For every human born, 15 puppies and 45 kittens are born.
One female cat and her offspring can produce 420,000 cats in 7 years.
One female dog and her offspring can produce 67,000 dogs in 6 six years.
An estimated 6 to 8 million dogs and cats are euthanized in shelters each year. Millions more are abandoned, only to suffer on the streets from illness or injury before dying.
In a study of relinquishment of dogs and cats in 12 U.S. animal shelters, 30% of the surrendered dogs were purebreds.
The same study indicated that 55% of the surrendered dogs and 47% of the surrendered cats were unaltered.
U.S. taxpayers pay an estimated $2 billion each year to round up, house, euthanize, and dispose of homeless animals.
Approximately 90% of dogs and puppies entering shelters are killed based on reports from 1,038 facilities across America.


Every year millions of healthy and otherwise adoptable animals are killed in our shelters because there are not enough good homes for them. This tragedy is preventable. By spaying or neutering cats and dogs, we can humanely end the pet overpopulation crisis.

MYTH: Animals, dogs in particular, are less protective after sterilization and show other negative behavioral changes.

FACT: Any changes brought about by spaying/neutering are generally positive. Neutered male cats usually stop territorial spraying. Unaltered pets are three times more likely to bite than neutered pets. Neutered dogs and cats fight less and are less likely to become lost due to straying from home in search of a mate. Spayed animals do not go into heat or need to be confined indoors to avoid pregnancy. All altered animals remain protective and loyal to their guardians.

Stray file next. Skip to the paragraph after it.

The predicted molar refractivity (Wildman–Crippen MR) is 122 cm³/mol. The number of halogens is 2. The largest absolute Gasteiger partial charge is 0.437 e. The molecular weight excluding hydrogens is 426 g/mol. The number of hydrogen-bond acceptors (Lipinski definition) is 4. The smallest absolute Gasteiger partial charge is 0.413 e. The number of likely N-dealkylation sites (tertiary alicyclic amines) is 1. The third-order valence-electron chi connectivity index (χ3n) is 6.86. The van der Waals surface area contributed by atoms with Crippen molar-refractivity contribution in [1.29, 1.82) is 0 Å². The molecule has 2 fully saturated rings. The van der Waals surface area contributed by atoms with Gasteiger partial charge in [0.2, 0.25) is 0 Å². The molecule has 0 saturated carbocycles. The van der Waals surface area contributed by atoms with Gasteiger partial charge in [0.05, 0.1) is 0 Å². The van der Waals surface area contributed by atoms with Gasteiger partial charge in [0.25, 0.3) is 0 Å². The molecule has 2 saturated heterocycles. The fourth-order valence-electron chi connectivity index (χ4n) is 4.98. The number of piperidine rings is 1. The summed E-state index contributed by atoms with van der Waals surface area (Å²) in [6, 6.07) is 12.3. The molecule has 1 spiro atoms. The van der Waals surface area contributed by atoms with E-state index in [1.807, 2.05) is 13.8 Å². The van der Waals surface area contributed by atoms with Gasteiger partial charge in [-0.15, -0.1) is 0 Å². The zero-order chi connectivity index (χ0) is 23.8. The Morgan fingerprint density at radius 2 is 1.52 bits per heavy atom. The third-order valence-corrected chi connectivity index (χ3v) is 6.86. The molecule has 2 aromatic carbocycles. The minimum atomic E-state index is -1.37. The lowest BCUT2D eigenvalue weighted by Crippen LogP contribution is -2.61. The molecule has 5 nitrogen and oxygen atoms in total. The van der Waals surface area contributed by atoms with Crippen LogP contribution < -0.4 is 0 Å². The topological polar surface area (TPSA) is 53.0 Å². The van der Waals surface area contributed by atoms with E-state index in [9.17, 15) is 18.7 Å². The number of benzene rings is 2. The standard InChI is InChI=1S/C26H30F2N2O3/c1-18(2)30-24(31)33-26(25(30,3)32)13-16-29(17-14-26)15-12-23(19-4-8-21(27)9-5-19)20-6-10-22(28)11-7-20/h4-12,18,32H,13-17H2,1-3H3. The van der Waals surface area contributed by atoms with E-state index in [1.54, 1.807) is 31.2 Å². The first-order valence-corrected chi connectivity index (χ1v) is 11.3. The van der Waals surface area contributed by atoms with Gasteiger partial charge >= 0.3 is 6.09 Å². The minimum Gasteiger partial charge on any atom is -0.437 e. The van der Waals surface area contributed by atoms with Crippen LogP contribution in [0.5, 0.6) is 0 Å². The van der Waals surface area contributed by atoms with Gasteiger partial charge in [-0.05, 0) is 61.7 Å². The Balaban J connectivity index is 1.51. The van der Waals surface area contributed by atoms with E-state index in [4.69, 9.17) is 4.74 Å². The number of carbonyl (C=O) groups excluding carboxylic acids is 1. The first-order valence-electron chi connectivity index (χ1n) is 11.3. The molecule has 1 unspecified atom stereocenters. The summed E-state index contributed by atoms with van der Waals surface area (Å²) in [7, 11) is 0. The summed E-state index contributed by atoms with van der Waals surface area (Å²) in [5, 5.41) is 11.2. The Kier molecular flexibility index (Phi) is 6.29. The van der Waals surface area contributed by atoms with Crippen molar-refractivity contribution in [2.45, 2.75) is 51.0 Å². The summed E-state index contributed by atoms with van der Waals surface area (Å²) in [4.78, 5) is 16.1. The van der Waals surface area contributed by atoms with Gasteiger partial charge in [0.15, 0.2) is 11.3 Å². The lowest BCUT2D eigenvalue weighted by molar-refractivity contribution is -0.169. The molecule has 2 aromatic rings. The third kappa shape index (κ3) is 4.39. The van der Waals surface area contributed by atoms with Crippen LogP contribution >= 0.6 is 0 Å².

MYTH: Males do not give birth so we do not need to neuter them.

FACT: The old saying "it takes two to tango" is as true for animals as it is for humans. In addition, while a female dog or cat can only have one litter at a time. Male animals can impregnate many females each day.

MYTH: Spaying and neutering doesn't benefit any animal.

FACT: Statistics prove that animals that are spayed or neutered are healthier, live longer and are less likely to develop testicular cancer, ovarian cancer, mammary cancer, or more. In addition, spayed or neutered animals are less likely to try to run away or roam, and therefore are less likely to be hit by cars or wind up in shelters. The surgery, performed under anesthesia, is not painful, does not have a long recovery, and prevents certain deadly diseases.

MYTH: Animals must be at least six-months-old before they can be spayed or neutered.

FACT: Although animals have traditionally been altered at six months, veterinarians are now practicing spay/neuter surgery, which can be performed on animals as young as eight weeks. Doctors practicing the technique report that the surgery is significantly easier and quicker to perform. Furthermore, guardians of animals altered younger report fewer medical problems than those of conventionally altered animals. Finally, the spay/neuter procedure, before adopting out animals from shelters, is the best way to ensure that unwanted births do not occur.

MYTH: Spaying and neutering is expensive.

FACT: Mobile vans traveling throughout the City make spaying and neutering free and convenient. There are also free and low-cost spay and neuter services available to senior citizens and low income families.